Everyone makes mistakes and lawyers sometimes get the law wrong. It is less common for lawyers on both sides to be wrong.
A sad example of just such a case is Monk v Cann Hall Primary School  All ER (D) 165 (Sep)*.
Poor Ms Monk not only became seriously ill after being wrongfully dismissed from her position, but then believed for over 4 years that she might recover compensation.
Those hopes, based on her own legal advice and the position adopted by the school’s lawyers were crushed when, less than a month before trial, her case collapsed like a house of cards.
In June 2008 Ms Monk was told she was to be dismissed from her position as an administrative assistant with the Defendant school. On 9 July, the governors decided she should go immediately and the next day, 10 July 2008, she was told to clear her desk and escorted from the premises.
She brought a claim for unfair dismissal and also a claim for defamation both of which were settled She also brought a claim for psychiatric injury said to have been caused by the school’s negligence.
Pausing there, a competent lawyer working in this field ought to have advised both her and the school (or its insurers) that there is very clear authority from the House of Lords and the Supreme Court that damages may not be recovered for injury caused by dismissal or by the manner of that dismissal.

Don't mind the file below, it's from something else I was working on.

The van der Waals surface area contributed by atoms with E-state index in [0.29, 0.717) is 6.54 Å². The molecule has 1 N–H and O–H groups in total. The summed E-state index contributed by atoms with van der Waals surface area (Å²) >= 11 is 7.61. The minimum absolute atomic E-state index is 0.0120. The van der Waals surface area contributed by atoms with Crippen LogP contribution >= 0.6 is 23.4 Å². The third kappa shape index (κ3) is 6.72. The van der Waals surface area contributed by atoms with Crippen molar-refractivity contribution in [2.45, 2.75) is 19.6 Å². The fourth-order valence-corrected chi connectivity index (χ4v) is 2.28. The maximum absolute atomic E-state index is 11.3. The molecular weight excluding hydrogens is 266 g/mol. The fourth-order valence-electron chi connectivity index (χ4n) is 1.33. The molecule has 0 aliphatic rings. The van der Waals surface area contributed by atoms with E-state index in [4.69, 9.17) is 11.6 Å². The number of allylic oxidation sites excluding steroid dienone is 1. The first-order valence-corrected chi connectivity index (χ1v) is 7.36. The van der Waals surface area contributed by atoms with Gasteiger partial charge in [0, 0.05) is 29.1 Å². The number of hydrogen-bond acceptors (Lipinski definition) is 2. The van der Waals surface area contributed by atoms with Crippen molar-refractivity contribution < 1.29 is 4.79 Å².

The position is different where injury is suffered before dismissal and also where unlawful discrimination can be shown. Otherwise, the position has been debated at length and, however unsatisfactorily, made crystal clear in Johnson v Unisys  UKHL 13, Dunnachie v Kingston Upon Hill City Council  UKHL 36, Eastwood v Magnox Electric plc; McCabe v Cornwall County Council  UKHL 35 and Edwards v Chesterfield Royal NHS Foundation Trust; Botham v Ministry of Defence  UKSC 58.
Nevertheless, not only did Ms Monk’s lawyers apparently advise her she had a good claim but the school’s lawyers also believed she did. Having previously made a similar admission in writing, the school filed a defence in which they stated:
“…the Defendants admit that they, their servants or agents, failed to exercise reasonable care in the manner in which they brought the Claimant’s employment to an end on 10th July 2008”
Much as they continued to dispute that they were wholly responsible for Ms Monk’s illness, they essentially accepted liability and appear to have made interim payments of damages. It was not until 4 years later, in July 2012, that the school cottoned on and applied for permission to withdraw the admission and to strike out the claim.
On 25 September, in spite of a spirited defence by leading counsel for Ms Monk, that application was granted by the High Court. Although the school agreed not to seek reimbursement of the interim payments, that is likely to be small comfort to Ms Monk who presumably believed she had a reasonable chance of securing additional compensation.
Of course, strictly speaking, simply by getting those interim payments, she has done better than if she had been properly advised at the outset as the claim would not have been advanced at all.
Nevertheless, she may have incurred significant expense in pursuing the claim (which I sincerely hope she will get back) and giving false hope is both irresponsible and can be very damaging. After all, as John Cleese reminds us in Clockwise, “it’s not the despair, it’s the hope [we] can’t stand”.
*Presently unavailable on BAILII